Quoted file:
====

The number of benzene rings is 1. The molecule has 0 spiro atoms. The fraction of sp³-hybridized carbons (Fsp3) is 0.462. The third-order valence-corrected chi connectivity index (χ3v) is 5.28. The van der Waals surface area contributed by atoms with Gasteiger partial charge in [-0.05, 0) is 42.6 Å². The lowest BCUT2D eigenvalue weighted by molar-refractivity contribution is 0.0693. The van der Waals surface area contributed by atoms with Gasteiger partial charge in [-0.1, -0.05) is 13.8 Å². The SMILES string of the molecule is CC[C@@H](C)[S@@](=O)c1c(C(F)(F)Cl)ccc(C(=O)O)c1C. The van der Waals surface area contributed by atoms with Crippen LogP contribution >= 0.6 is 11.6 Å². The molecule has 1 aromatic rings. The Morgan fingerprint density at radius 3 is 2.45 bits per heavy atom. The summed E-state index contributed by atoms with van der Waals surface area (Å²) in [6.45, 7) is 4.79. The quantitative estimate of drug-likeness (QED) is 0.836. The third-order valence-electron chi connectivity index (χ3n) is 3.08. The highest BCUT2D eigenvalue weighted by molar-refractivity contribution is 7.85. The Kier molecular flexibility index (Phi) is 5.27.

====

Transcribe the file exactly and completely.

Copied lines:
The number of benzene rings is 1. The molecule has 0 spiro atoms. The fraction of sp³-hybridized carbons (Fsp3) is 0.462. The third-order valence-corrected chi connectivity index (χ3v) is 5.28. The van der Waals surface area contributed by atoms with Gasteiger partial charge in [-0.05, 0) is 42.6 Å². The lowest BCUT2D eigenvalue weighted by molar-refractivity contribution is 0.0693. The van der Waals surface area contributed by atoms with Gasteiger partial charge in [-0.1, -0.05) is 13.8 Å². The SMILES string of the molecule is CC[C@@H](C)[S@@](=O)c1c(C(F)(F)Cl)ccc(C(=O)O)c1C. The van der Waals surface area contributed by atoms with Crippen LogP contribution >= 0.6 is 11.6 Å². The molecule has 1 aromatic rings. The Morgan fingerprint density at radius 3 is 2.45 bits per heavy atom. The summed E-state index contributed by atoms with van der Waals surface area (Å²) in [6.45, 7) is 4.79. The quantitative estimate of drug-likeness (QED) is 0.836. The third-order valence-electron chi connectivity index (χ3n) is 3.08. The highest BCUT2D eigenvalue weighted by molar-refractivity contribution is 7.85. The Kier molecular flexibility index (Phi) is 5.27.